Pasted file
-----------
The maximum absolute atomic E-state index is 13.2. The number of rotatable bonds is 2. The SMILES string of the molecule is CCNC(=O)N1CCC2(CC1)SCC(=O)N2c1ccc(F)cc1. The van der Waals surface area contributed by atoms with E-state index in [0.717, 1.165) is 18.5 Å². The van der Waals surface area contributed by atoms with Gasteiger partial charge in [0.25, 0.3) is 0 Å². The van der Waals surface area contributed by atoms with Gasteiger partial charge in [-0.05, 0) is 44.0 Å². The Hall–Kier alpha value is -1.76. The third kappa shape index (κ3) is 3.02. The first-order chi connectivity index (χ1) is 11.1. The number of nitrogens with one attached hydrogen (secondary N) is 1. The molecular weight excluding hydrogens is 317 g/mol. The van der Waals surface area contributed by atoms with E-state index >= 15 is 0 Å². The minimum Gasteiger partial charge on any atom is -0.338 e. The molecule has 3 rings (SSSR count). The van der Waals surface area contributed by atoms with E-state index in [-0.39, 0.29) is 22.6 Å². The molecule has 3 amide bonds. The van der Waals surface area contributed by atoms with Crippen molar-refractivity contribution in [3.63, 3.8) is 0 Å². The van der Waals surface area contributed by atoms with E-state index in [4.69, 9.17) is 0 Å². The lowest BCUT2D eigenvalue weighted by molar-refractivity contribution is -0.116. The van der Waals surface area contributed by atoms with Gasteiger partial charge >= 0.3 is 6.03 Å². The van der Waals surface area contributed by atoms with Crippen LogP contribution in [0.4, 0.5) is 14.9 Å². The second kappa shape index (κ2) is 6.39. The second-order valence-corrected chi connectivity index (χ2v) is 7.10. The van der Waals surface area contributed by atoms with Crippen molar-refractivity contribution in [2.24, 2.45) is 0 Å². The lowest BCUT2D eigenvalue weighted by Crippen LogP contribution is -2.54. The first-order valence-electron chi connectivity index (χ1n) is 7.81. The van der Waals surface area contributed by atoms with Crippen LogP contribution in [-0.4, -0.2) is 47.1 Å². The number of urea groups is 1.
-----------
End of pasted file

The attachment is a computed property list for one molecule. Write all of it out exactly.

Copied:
The maximum absolute atomic E-state index is 13.2. The number of rotatable bonds is 2. The SMILES string of the molecule is CCNC(=O)N1CCC2(CC1)SCC(=O)N2c1ccc(F)cc1. The van der Waals surface area contributed by atoms with E-state index in [0.717, 1.165) is 18.5 Å². The van der Waals surface area contributed by atoms with Gasteiger partial charge in [0.25, 0.3) is 0 Å². The van der Waals surface area contributed by atoms with Gasteiger partial charge in [-0.05, 0) is 44.0 Å². The Hall–Kier alpha value is -1.76. The third kappa shape index (κ3) is 3.02. The first-order chi connectivity index (χ1) is 11.1. The number of nitrogens with one attached hydrogen (secondary N) is 1. The molecular weight excluding hydrogens is 317 g/mol. The van der Waals surface area contributed by atoms with E-state index >= 15 is 0 Å². The minimum Gasteiger partial charge on any atom is -0.338 e. The molecule has 3 rings (SSSR count). The van der Waals surface area contributed by atoms with E-state index in [-0.39, 0.29) is 22.6 Å². The molecule has 3 amide bonds. The van der Waals surface area contributed by atoms with Crippen molar-refractivity contribution in [3.63, 3.8) is 0 Å². The van der Waals surface area contributed by atoms with E-state index in [4.69, 9.17) is 0 Å². The lowest BCUT2D eigenvalue weighted by molar-refractivity contribution is -0.116. The van der Waals surface area contributed by atoms with Gasteiger partial charge >= 0.3 is 6.03 Å². The van der Waals surface area contributed by atoms with Crippen LogP contribution in [0.4, 0.5) is 14.9 Å². The second kappa shape index (κ2) is 6.39. The second-order valence-corrected chi connectivity index (χ2v) is 7.10. The van der Waals surface area contributed by atoms with Crippen molar-refractivity contribution in [2.24, 2.45) is 0 Å². The lowest BCUT2D eigenvalue weighted by Crippen LogP contribution is -2.54. The first-order valence-electron chi connectivity index (χ1n) is 7.81. The van der Waals surface area contributed by atoms with Crippen LogP contribution in [-0.4, -0.2) is 47.1 Å². The number of urea groups is 1.